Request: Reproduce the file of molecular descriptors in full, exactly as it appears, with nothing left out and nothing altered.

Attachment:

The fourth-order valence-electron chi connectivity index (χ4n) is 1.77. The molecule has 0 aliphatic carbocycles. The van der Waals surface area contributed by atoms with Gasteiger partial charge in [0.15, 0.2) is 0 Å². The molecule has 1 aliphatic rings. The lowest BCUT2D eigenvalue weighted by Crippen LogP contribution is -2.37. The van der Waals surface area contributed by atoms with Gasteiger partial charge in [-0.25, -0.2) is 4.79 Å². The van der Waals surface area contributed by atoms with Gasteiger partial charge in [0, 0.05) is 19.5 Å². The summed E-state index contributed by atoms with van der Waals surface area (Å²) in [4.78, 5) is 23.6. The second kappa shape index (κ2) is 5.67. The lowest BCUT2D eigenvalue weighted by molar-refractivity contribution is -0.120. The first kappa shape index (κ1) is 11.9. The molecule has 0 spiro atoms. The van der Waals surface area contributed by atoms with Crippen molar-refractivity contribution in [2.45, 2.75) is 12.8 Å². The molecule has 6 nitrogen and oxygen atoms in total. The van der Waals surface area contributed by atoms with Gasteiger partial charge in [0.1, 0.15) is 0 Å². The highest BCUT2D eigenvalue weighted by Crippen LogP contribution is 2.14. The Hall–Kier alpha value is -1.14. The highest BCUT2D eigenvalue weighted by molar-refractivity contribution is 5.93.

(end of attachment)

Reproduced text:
The fourth-order valence-electron chi connectivity index (χ4n) is 1.77. The molecule has 0 aliphatic carbocycles. The van der Waals surface area contributed by atoms with Gasteiger partial charge in [0.15, 0.2) is 0 Å². The molecule has 1 aliphatic rings. The lowest BCUT2D eigenvalue weighted by Crippen LogP contribution is -2.37. The van der Waals surface area contributed by atoms with Gasteiger partial charge in [-0.25, -0.2) is 4.79 Å². The van der Waals surface area contributed by atoms with Gasteiger partial charge in [0, 0.05) is 19.5 Å². The summed E-state index contributed by atoms with van der Waals surface area (Å²) in [4.78, 5) is 23.6. The second kappa shape index (κ2) is 5.67. The lowest BCUT2D eigenvalue weighted by molar-refractivity contribution is -0.120. The first kappa shape index (κ1) is 11.9. The molecule has 0 spiro atoms. The van der Waals surface area contributed by atoms with Crippen molar-refractivity contribution in [2.45, 2.75) is 12.8 Å². The molecule has 6 nitrogen and oxygen atoms in total. The van der Waals surface area contributed by atoms with Gasteiger partial charge in [0.1, 0.15) is 0 Å². The highest BCUT2D eigenvalue weighted by Crippen LogP contribution is 2.14. The Hall–Kier alpha value is -1.14. The highest BCUT2D eigenvalue weighted by molar-refractivity contribution is 5.93.